“I try to make [writing] not a lonely career.”
Alfonso Escobar believes that theater should be synonymous with community. The YPT alumnus and aspiring playwright has long used his craft to build relationships, prompt conversation and share the stories of those whose voices are rarely heard.
Alfonso’s journey as a storyteller began at a young age, growing up surrounded by family in Córdoba, Mexico. “My grandpa...would share stories [about] ghosts and things of that sort,” he says. “Now that I think about it, he influenced me a lot.”
Alfonso kept that influence—and his own inquisitive nature—with him when he came to DC at age 16 and enrolled at Bell Multicultural High School. “[Columbia Heights] was a new environment for me. I remember at that time there were a lot of gangs in that area,” and Alfonso often felt compelled to write about them.
In 11th grade, he got his chance. YPT’s In-School Playwriting Program came to his English class, and for the first time Alfonso was allowed to write about whatever he wanted. “For me it was a great chance to express myself and to tell what was in my mind. Especially when you had the teachers from YPT who...were helping you, asking you questions.”
Alfonso wrote a play about a rapper who was abandoned by his mother, grows up in a poor neighborhood and eventually gets into drugs. Seeing professional actors perform his words for his classmates gave him a profound sense of empowerment and community. “I saw my classmates, they were laughing and talking about it...it [felt] great.”
From there, Alfonso was hooked. He joined the Young Playwrights’ Workshop the following year, and after graduating from Bell became a student ambassador for YPT, speaking on the organization’s behalf at performances and other events. During his year in the Workshop, the ensemble collaborated on a play called Overpriced Memorial, which addressed the issue of gentrification in Columbia Heights—an issue Alfonso had been following since he moved to the neighborhood. “It was such a great experience because we worked together,” he says. “Everyone was experiencing gentrification in a different way, so that helped make different characters.”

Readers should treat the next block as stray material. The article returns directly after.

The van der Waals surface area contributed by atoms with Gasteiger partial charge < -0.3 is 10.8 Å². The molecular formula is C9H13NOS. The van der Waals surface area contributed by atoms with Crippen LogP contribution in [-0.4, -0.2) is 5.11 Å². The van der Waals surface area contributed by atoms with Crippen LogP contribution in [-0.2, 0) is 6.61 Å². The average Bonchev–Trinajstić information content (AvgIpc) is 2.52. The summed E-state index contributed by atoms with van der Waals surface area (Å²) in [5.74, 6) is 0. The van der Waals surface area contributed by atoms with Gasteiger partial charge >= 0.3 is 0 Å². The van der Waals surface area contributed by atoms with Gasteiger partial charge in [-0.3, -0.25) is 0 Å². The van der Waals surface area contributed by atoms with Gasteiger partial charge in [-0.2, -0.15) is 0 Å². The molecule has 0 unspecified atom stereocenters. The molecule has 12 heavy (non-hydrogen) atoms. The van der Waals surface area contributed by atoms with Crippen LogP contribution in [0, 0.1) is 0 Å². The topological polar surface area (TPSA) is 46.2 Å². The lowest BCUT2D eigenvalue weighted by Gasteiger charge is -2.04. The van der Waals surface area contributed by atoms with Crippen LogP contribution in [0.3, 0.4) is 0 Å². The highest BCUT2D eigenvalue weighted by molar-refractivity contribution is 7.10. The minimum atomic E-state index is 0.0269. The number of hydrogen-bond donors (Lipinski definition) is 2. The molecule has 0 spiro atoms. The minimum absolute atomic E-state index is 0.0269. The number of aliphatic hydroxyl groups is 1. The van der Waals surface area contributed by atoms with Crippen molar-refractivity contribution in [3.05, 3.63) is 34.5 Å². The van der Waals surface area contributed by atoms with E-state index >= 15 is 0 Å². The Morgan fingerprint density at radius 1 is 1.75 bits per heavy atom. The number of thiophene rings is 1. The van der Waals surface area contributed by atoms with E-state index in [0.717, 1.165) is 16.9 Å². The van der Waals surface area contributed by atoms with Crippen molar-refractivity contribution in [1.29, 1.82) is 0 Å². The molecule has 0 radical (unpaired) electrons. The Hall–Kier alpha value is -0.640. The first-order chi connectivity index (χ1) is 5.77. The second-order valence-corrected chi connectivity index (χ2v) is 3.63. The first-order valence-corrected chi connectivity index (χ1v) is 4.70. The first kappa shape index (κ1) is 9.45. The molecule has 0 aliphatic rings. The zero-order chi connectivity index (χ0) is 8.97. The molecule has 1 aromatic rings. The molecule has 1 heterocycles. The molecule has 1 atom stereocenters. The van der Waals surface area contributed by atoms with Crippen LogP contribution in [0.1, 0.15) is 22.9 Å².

Overpriced Memorial was produced in a special performance called The Heights of Change in 2010. In front of a packed house at GALA Hispanic Theatre, the young playwrights explored gentrification from the perspectives of business owners, families and police officers, then followed up the performance with a powerful talkback. “It made people think,” Alfonso remembers. “The idea was not to find a solution but just to talk about it.” The performance was covered by the Washington Post, which heralded the complexity of the students’ creations.
Nowadays, Alfonso continues to seek nuance, collaboration and connection in his art. A graduate of the University of the District of Columbia, he works at Macon Bistro & Larder and spends his free time writing plays and reading philosophy. His main focus right now is on a play called I Want to Start a New Journey, which is based on the life of Sylvia Charity, a Mexican woman Alfonso met who suffers from schizophrenia. Alfonso meets with Sylvia often, weaving her life story together with his own experiences to create a joint narrative. “I want to show people that we’re all the same,” he says. “We go through the same stuff: we all bring relationships, we all bring love...we’re very similar to each other.”
As an organization, we at YPT often talk about how the arts build empathy. Alfonso Escobar lives that truth. We are beyond proud to call him an alumnus, and we can’t wait to see I Want to Start a New Journey onstage!